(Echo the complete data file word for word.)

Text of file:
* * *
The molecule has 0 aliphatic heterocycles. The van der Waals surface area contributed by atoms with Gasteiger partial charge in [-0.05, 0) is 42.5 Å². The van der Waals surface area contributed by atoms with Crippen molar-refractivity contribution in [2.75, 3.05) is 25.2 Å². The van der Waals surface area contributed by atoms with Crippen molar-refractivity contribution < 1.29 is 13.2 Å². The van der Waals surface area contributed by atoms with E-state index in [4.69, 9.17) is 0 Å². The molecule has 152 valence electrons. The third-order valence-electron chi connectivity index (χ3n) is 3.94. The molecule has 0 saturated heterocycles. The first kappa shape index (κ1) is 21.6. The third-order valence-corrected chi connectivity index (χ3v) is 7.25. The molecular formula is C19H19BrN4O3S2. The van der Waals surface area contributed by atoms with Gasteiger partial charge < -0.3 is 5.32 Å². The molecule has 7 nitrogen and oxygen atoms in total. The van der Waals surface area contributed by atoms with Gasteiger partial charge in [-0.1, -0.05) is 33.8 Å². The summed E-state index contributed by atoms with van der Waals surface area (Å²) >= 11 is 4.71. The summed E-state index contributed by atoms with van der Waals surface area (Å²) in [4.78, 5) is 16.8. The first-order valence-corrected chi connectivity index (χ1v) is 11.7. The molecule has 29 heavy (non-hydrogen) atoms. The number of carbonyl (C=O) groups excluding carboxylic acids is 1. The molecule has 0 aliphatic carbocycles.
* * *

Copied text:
The molecule has 0 aliphatic heterocycles. The van der Waals surface area contributed by atoms with Gasteiger partial charge in [-0.05, 0) is 42.5 Å². The van der Waals surface area contributed by atoms with Crippen molar-refractivity contribution in [2.75, 3.05) is 25.2 Å². The van der Waals surface area contributed by atoms with Crippen molar-refractivity contribution < 1.29 is 13.2 Å². The van der Waals surface area contributed by atoms with E-state index in [4.69, 9.17) is 0 Å². The molecule has 152 valence electrons. The third-order valence-electron chi connectivity index (χ3n) is 3.94. The molecule has 0 saturated heterocycles. The first kappa shape index (κ1) is 21.6. The third-order valence-corrected chi connectivity index (χ3v) is 7.25. The molecular formula is C19H19BrN4O3S2. The van der Waals surface area contributed by atoms with Gasteiger partial charge < -0.3 is 5.32 Å². The molecule has 7 nitrogen and oxygen atoms in total. The van der Waals surface area contributed by atoms with Gasteiger partial charge in [-0.1, -0.05) is 33.8 Å². The summed E-state index contributed by atoms with van der Waals surface area (Å²) >= 11 is 4.71. The summed E-state index contributed by atoms with van der Waals surface area (Å²) in [4.78, 5) is 16.8. The first-order valence-corrected chi connectivity index (χ1v) is 11.7. The molecule has 29 heavy (non-hydrogen) atoms. The number of carbonyl (C=O) groups excluding carboxylic acids is 1. The molecule has 0 aliphatic carbocycles.